The Problem with Ashes

I always considered myself a ‘green’ person. I actually do hug trees when the opportunity arises… However, I had never really thought very hard about the impact of death on the environment, I mean why would anyone think about that? The problem with ashes is well known, at least if you ask the rigth people…

Learning Curve

My knowledge in the last three years has therefore been a curve of epic proportions. My surface expectation that planting a tree was a nice gesture, was quickly blown out of the water as I discovered more and more problematic issues.

By my forties, I had been to a LOT of funerals, more than is really OK. They had been a mix of burials and cremations, but aligning with the national average, probably 80% ended in cremation. I’m not sure what happened with those remains after the public part of the funeral.

Last week I wrote a piece on the reality of cremated remains, and what they do to the earth if buried or scattered, for one of my clients. It’s not good news.

With their permission, I’m also going to share the ‘news’ on here. It’s important and it’s actually a really easy fix. A product exists that can change the impact from a negative to a positive. At first it made me feel guilty, that I would be telling people they had done things ‘wrong’ in the past, but then the voice of Maya Angelou reassured me that it’s OK – ‘when you know better, you do better’.

The Truth About Ashes

Cremated remains are not ash, they are sterilised bone, more like fossils. When we think of them in this more honest, but less pleasant way, their impact on the soil, water or plants and wildlife seems so obvious. 

When we bury or scatter cremated remains, they have a lasting impact on that area, and it’s not a good one. You may have wondered why you can no longer scatter ashes over football grounds or historic sites and places of outstanding beauty like Ben Nevis? Or why crematoriums replace their flower beds so often? 

“If it enriched the soil we wouldn’t mind so much…” 

Louise West, Jane Austen’s House Museum

This information is not generally passed on to families when they are making decisions about their loved ones. Many of us would have liked to know. Being more informed, allows us all to make better choices for our own mental wellbeing, and for the planet. 

Second Bereavement

My main concern is the likely hood that people planting a tree will have to watch that plant die.

“Planting with cremains results in deficiency symptoms almost immediately.  Stem rot and root rot are prevalent and typically lead to sudden death.  The plant looks fine and then within days is dying.   Once that process begins it is irreversible and the plant will die. “

Sherry Yarkosky – Soil Specialist

I couldn’t even have cut flowers, seeing such beautiful parts of nature dying was too much. I can’t imagine how I would have dealt with a purposefully planted memorial keeling over.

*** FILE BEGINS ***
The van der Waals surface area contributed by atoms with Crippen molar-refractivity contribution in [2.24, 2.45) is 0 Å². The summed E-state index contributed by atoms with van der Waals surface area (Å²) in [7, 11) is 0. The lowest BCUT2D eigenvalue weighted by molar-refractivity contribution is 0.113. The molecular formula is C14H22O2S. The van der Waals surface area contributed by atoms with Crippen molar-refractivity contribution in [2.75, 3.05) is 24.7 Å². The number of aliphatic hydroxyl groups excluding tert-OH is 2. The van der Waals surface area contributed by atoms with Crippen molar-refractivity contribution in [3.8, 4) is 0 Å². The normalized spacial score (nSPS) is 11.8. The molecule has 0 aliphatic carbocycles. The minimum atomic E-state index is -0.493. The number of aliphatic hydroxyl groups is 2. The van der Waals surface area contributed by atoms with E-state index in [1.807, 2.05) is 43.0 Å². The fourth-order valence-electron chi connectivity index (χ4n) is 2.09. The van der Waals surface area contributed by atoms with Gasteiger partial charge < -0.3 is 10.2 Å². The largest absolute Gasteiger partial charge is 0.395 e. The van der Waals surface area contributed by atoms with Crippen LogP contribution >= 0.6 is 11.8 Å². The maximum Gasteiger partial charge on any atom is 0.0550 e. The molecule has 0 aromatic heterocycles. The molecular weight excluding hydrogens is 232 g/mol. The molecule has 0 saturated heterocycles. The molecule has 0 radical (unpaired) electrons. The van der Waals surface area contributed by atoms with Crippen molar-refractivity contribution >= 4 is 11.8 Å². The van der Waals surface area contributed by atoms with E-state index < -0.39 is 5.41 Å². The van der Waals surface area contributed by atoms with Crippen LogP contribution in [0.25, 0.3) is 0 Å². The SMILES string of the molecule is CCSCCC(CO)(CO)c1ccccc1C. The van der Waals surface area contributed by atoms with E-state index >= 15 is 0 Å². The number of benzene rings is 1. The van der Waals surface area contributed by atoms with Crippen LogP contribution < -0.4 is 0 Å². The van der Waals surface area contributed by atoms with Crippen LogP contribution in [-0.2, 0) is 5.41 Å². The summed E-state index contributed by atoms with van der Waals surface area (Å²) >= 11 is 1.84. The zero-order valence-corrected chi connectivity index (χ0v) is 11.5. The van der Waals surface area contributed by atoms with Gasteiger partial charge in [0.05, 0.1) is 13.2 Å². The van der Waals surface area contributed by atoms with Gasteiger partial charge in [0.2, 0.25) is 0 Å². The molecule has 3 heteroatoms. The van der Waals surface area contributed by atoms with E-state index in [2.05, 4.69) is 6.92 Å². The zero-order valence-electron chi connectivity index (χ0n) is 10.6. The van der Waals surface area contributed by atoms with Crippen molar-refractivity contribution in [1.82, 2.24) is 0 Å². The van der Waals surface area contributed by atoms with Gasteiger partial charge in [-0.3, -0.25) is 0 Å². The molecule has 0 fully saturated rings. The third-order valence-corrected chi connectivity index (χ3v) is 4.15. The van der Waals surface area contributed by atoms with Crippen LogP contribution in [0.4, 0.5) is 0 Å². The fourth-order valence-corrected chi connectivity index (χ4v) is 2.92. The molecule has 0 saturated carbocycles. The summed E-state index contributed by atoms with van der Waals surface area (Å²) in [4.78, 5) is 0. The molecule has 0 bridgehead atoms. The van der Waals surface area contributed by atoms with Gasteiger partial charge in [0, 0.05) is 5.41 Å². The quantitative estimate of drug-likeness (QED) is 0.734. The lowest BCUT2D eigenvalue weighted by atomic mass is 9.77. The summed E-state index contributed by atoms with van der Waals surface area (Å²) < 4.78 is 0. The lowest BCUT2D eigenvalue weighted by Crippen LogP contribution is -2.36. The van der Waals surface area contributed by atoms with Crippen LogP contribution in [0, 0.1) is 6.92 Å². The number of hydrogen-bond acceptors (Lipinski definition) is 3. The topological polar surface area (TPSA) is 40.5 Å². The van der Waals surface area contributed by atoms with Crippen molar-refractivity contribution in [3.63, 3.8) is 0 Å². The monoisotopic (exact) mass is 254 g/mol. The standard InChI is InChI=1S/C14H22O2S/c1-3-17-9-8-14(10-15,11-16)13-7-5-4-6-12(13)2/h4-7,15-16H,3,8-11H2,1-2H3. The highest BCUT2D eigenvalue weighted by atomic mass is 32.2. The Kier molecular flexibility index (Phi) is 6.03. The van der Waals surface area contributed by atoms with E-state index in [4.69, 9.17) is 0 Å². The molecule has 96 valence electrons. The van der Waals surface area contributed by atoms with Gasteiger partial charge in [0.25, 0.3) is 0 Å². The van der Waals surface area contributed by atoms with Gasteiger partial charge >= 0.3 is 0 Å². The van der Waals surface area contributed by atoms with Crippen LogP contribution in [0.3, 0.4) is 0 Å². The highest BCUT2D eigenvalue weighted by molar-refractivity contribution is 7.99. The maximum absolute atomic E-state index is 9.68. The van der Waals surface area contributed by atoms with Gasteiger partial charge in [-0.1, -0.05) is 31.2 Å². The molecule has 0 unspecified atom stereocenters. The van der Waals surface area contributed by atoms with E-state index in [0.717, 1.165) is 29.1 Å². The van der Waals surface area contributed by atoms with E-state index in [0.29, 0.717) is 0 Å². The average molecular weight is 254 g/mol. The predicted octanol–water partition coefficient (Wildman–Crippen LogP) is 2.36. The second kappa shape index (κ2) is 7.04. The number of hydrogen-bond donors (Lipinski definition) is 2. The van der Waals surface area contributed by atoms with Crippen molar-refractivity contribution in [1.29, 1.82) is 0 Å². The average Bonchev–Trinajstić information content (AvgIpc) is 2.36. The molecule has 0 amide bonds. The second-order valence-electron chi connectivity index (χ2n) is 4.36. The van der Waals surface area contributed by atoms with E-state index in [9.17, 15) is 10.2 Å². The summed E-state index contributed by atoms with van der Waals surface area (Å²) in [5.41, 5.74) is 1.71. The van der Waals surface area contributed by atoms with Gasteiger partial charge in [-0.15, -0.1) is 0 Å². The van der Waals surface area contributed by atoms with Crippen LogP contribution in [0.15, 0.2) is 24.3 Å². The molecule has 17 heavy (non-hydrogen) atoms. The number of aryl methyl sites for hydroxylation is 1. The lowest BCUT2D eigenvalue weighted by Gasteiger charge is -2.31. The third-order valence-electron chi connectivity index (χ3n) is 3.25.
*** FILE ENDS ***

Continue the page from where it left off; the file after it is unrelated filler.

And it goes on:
Once I know about this type of thing, I find I can’t keep it to myself. I have to share. Overshare possibly, but I don’t want your plant to die. I don’t want people to experience that second bereavement, when they are probably still dealing with the harsh reality of the original grief.


  • The problem with ashes come from the toxicity within cremated remains from their very high pH and extremely high levels of sodium (Na).
  • When cremated remains come into contact with water the negative processes are even worse. 
  • Cremation ashes contaminate areas beyond where they are placed – imagine a drop of water on tissue and how it spreads…
  • Cremated remains don’t degrade and become part of the soil, they stay in the ground for many decades, continuing to contaminate the surrounding area.
  • They calculate soil degradation in England and Wales to cost £1.2 billion every year.

So What Now?

While agreeing the practicalities of burying our son in the woodland, they made it clear that a specialist soil would be added which supported mother nature in the process of decomposition. I didn’t ask for the details.

I’ve since found out much more about this RTN Soil, and how it works. It’s rather magical when you are able to step back from the immediacy of its need. They have made it available for individuals to use for an internment of a person or a pet (or both together) via Living Memorial.

I’m proud to have them as one of my clients, and to share their message. It fits with my passion for the planet, and also my desire to support people to feel empowered and informed about the decisions they make after the death of a loved one.

The problem with ashes are real, but the solutions are already available.